One reason we should continue to remember the disaster, is the ongoing fight for justice. I attended the 20th anniversary memorial along side thousands of other football supporters of many different hues. The chants of “Justice for the 96” as the then minister for Culture, Media and Sport, Andy Burnham, stood up to speak on behalf of the government were more poignant than the choral rendition of the anthemic “You’ll Never Walk Alone” that day. I had a discussion with my uncle in a supermarket after that day. He is as big a Liverpudlian as they come, but he was disgusted by the chanting for  justice that day. He was a strong believer that the memorial service should have been just that. A service to remember the victims and to pay respects. I can understand that argument. But Andy Burnham was a politician who was speaking at the service. It was right that he should attend to represent the rest of the country, but as soon as he decided to speak at the service, he was then a legitimate target for a demonstration of the feelings of the entire crowd.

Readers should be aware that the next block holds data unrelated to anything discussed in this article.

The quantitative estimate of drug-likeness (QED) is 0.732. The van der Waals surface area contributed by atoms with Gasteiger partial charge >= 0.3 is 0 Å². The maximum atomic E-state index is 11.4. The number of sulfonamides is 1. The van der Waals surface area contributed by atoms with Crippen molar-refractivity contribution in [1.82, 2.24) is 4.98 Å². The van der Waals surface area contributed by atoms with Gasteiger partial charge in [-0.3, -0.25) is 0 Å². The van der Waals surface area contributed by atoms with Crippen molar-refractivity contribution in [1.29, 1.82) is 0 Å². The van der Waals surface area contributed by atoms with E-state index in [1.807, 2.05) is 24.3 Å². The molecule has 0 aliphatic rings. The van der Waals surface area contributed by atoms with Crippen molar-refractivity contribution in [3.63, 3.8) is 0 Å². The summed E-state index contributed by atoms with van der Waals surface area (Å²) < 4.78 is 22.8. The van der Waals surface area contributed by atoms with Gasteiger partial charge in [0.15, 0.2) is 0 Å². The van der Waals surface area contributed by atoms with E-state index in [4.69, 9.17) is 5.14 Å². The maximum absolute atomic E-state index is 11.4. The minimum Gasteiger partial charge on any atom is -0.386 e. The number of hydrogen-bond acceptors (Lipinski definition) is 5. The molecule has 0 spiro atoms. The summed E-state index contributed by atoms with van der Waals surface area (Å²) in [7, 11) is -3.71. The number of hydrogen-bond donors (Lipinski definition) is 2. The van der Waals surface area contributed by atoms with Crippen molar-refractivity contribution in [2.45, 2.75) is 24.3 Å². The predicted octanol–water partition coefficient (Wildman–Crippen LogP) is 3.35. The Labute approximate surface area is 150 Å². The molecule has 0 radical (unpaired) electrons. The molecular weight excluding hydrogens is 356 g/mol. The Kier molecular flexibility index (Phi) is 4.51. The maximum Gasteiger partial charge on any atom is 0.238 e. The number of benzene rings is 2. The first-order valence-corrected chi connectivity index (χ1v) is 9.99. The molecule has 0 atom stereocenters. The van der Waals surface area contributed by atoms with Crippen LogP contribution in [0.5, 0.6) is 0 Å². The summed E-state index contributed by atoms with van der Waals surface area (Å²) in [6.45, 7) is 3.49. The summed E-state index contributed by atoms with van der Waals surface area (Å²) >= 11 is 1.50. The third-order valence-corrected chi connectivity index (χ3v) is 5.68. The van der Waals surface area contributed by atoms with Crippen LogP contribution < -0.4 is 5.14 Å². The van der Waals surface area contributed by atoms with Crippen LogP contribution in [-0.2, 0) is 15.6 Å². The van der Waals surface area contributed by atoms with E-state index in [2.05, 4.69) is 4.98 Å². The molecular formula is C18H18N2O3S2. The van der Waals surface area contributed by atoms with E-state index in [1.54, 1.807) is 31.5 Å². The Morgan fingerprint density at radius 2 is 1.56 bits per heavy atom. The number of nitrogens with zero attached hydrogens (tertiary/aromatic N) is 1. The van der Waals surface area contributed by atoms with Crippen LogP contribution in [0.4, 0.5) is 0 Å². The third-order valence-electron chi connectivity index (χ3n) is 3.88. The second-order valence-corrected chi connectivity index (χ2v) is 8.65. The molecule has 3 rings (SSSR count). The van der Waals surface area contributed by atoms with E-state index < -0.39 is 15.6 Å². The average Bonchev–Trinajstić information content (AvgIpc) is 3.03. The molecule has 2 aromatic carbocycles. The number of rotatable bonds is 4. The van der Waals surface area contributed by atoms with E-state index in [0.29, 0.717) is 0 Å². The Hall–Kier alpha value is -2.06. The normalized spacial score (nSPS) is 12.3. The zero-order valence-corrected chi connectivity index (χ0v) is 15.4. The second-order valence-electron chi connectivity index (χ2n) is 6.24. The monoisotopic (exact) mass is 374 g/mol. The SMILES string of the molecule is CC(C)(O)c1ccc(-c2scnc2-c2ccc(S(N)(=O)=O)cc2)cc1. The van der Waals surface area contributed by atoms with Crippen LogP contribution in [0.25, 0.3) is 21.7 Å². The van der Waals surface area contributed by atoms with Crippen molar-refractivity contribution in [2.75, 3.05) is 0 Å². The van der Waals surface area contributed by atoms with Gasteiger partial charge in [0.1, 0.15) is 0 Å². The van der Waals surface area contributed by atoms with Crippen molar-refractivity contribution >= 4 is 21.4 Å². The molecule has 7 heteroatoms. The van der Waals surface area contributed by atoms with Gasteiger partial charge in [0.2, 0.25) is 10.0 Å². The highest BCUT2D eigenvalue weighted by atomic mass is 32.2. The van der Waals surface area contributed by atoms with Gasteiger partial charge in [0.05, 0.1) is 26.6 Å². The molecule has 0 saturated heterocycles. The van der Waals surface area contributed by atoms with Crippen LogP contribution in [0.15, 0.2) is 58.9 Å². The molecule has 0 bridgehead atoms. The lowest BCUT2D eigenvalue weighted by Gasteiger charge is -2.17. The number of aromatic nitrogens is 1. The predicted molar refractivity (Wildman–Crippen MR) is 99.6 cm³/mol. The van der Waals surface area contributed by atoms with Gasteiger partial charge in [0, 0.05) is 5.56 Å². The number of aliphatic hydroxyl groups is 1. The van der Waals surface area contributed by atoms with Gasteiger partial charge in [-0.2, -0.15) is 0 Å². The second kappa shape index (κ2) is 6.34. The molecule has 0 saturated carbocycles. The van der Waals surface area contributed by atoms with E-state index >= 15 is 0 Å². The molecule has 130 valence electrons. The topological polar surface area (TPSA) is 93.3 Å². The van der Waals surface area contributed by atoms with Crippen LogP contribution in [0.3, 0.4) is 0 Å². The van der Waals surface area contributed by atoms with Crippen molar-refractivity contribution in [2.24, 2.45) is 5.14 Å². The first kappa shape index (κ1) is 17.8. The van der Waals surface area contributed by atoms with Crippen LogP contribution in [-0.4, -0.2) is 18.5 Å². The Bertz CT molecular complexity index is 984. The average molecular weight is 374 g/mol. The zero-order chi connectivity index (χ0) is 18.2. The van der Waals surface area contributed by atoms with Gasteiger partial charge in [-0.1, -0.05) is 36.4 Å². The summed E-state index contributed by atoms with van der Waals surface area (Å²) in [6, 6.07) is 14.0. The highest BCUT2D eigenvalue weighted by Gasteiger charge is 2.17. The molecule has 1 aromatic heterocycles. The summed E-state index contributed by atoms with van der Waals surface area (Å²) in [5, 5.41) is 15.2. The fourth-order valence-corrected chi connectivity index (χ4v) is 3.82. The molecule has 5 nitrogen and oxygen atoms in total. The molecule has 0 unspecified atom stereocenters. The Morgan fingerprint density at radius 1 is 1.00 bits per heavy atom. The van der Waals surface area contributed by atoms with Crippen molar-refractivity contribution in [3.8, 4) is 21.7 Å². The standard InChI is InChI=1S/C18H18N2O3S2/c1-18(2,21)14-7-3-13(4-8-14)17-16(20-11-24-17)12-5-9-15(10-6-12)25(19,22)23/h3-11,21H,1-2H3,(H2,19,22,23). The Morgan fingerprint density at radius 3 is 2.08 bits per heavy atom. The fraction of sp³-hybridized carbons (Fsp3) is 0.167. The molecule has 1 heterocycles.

I have been asked in the past why there is still a clamour for justice all this time later. Scousers have a reputation as being whingers and wanting everything their own way in certain parts of the media, and the calls for justice is seen as evidence that this reputation was well deserved. The Taylor Report did exonerate the supporters after all, and placed the problems squarely on the shoulders of the organising authorities. What more do we want.

There are still those that believe that the supporters were to blame of course, but these tend to be those that believe everything that the tabloids say as it’s easier than thinking for themselves.